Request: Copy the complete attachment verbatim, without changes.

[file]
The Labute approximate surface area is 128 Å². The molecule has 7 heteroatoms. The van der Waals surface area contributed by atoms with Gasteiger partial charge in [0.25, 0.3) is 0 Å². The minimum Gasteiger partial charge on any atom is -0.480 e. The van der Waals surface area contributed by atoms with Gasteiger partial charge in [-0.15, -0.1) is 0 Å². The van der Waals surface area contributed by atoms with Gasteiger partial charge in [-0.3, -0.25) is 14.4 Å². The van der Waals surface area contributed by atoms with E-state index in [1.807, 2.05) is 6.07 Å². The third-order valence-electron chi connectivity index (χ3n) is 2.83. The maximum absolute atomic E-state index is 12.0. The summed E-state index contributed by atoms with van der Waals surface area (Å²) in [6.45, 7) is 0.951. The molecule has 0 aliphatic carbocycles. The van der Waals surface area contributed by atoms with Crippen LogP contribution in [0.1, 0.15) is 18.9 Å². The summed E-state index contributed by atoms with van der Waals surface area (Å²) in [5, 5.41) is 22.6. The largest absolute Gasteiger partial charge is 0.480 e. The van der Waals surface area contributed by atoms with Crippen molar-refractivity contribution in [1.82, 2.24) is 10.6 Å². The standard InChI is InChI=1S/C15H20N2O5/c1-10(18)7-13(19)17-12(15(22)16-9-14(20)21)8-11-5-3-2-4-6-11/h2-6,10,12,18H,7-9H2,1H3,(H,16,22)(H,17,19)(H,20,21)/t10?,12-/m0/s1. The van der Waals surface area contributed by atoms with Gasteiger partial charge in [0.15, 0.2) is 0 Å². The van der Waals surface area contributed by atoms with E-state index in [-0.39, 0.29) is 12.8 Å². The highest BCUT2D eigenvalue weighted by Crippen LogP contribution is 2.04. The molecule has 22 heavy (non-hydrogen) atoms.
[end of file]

The Labute approximate surface area is 128 Å². The molecule has 7 heteroatoms. The van der Waals surface area contributed by atoms with Gasteiger partial charge in [0.25, 0.3) is 0 Å². The minimum Gasteiger partial charge on any atom is -0.480 e. The van der Waals surface area contributed by atoms with Gasteiger partial charge in [-0.15, -0.1) is 0 Å². The van der Waals surface area contributed by atoms with Gasteiger partial charge in [-0.3, -0.25) is 14.4 Å². The van der Waals surface area contributed by atoms with E-state index in [1.807, 2.05) is 6.07 Å². The third-order valence-electron chi connectivity index (χ3n) is 2.83. The maximum absolute atomic E-state index is 12.0. The summed E-state index contributed by atoms with van der Waals surface area (Å²) in [6.45, 7) is 0.951. The molecule has 0 aliphatic carbocycles. The van der Waals surface area contributed by atoms with Crippen LogP contribution in [0.1, 0.15) is 18.9 Å². The summed E-state index contributed by atoms with van der Waals surface area (Å²) in [5, 5.41) is 22.6. The largest absolute Gasteiger partial charge is 0.480 e. The van der Waals surface area contributed by atoms with Crippen molar-refractivity contribution in [1.82, 2.24) is 10.6 Å². The standard InChI is InChI=1S/C15H20N2O5/c1-10(18)7-13(19)17-12(15(22)16-9-14(20)21)8-11-5-3-2-4-6-11/h2-6,10,12,18H,7-9H2,1H3,(H,16,22)(H,17,19)(H,20,21)/t10?,12-/m0/s1. The van der Waals surface area contributed by atoms with Gasteiger partial charge in [0.15, 0.2) is 0 Å². The van der Waals surface area contributed by atoms with E-state index in [-0.39, 0.29) is 12.8 Å². The highest BCUT2D eigenvalue weighted by Crippen LogP contribution is 2.04. The molecule has 22 heavy (non-hydrogen) atoms.